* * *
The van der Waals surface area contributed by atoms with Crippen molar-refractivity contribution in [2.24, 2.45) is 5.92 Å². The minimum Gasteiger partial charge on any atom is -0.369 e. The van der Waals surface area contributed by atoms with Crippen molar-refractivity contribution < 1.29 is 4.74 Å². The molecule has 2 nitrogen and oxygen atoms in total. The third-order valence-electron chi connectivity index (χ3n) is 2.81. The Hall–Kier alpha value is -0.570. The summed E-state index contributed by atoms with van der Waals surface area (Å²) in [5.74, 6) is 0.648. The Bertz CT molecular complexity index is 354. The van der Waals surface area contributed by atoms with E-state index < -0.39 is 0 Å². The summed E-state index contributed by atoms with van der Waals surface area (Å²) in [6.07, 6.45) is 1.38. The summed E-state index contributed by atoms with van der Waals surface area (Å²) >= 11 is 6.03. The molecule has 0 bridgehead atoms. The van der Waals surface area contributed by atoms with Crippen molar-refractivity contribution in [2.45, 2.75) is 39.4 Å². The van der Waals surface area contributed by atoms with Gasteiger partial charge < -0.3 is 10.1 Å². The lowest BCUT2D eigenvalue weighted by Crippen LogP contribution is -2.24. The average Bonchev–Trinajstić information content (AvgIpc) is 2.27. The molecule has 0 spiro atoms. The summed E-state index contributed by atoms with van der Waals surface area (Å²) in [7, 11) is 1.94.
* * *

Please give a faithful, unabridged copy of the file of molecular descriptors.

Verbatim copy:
The van der Waals surface area contributed by atoms with Crippen molar-refractivity contribution in [2.24, 2.45) is 5.92 Å². The minimum Gasteiger partial charge on any atom is -0.369 e. The van der Waals surface area contributed by atoms with Crippen molar-refractivity contribution < 1.29 is 4.74 Å². The molecule has 2 nitrogen and oxygen atoms in total. The third-order valence-electron chi connectivity index (χ3n) is 2.81. The Hall–Kier alpha value is -0.570. The summed E-state index contributed by atoms with van der Waals surface area (Å²) in [5.74, 6) is 0.648. The Bertz CT molecular complexity index is 354. The van der Waals surface area contributed by atoms with E-state index < -0.39 is 0 Å². The summed E-state index contributed by atoms with van der Waals surface area (Å²) in [6.07, 6.45) is 1.38. The summed E-state index contributed by atoms with van der Waals surface area (Å²) >= 11 is 6.03. The molecule has 0 bridgehead atoms. The van der Waals surface area contributed by atoms with Crippen molar-refractivity contribution in [2.45, 2.75) is 39.4 Å². The van der Waals surface area contributed by atoms with Gasteiger partial charge < -0.3 is 10.1 Å². The lowest BCUT2D eigenvalue weighted by Crippen LogP contribution is -2.24. The average Bonchev–Trinajstić information content (AvgIpc) is 2.27. The molecule has 0 spiro atoms. The summed E-state index contributed by atoms with van der Waals surface area (Å²) in [7, 11) is 1.94.